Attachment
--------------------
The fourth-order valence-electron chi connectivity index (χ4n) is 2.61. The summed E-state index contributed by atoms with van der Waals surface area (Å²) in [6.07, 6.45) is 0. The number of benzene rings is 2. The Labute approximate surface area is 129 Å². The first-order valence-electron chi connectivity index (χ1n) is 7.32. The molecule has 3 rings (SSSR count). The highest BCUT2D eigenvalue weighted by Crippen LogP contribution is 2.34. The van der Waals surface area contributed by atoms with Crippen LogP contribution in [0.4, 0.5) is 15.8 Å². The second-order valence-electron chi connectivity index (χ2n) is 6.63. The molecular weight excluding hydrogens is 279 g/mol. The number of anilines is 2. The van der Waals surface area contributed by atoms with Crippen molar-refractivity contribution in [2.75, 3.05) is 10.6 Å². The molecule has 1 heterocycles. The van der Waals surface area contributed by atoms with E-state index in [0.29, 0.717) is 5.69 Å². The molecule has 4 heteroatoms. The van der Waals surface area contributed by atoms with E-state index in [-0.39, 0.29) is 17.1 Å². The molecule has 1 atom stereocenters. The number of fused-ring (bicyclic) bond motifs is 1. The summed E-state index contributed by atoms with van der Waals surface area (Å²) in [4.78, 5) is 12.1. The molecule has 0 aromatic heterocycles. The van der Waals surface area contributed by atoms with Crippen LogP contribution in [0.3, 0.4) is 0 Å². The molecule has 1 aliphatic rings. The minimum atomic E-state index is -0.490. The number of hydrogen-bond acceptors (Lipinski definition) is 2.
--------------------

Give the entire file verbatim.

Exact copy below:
The fourth-order valence-electron chi connectivity index (χ4n) is 2.61. The summed E-state index contributed by atoms with van der Waals surface area (Å²) in [6.07, 6.45) is 0. The number of benzene rings is 2. The Labute approximate surface area is 129 Å². The first-order valence-electron chi connectivity index (χ1n) is 7.32. The molecule has 3 rings (SSSR count). The highest BCUT2D eigenvalue weighted by Crippen LogP contribution is 2.34. The van der Waals surface area contributed by atoms with Crippen LogP contribution in [0.4, 0.5) is 15.8 Å². The second-order valence-electron chi connectivity index (χ2n) is 6.63. The molecular weight excluding hydrogens is 279 g/mol. The number of anilines is 2. The van der Waals surface area contributed by atoms with Crippen molar-refractivity contribution in [2.75, 3.05) is 10.6 Å². The molecule has 1 heterocycles. The van der Waals surface area contributed by atoms with E-state index in [0.29, 0.717) is 5.69 Å². The molecule has 4 heteroatoms. The van der Waals surface area contributed by atoms with E-state index in [-0.39, 0.29) is 17.1 Å². The molecule has 1 atom stereocenters. The number of fused-ring (bicyclic) bond motifs is 1. The summed E-state index contributed by atoms with van der Waals surface area (Å²) in [4.78, 5) is 12.1. The molecule has 0 aromatic heterocycles. The van der Waals surface area contributed by atoms with Crippen LogP contribution in [0.3, 0.4) is 0 Å². The molecule has 1 aliphatic rings. The minimum atomic E-state index is -0.490. The number of hydrogen-bond acceptors (Lipinski definition) is 2.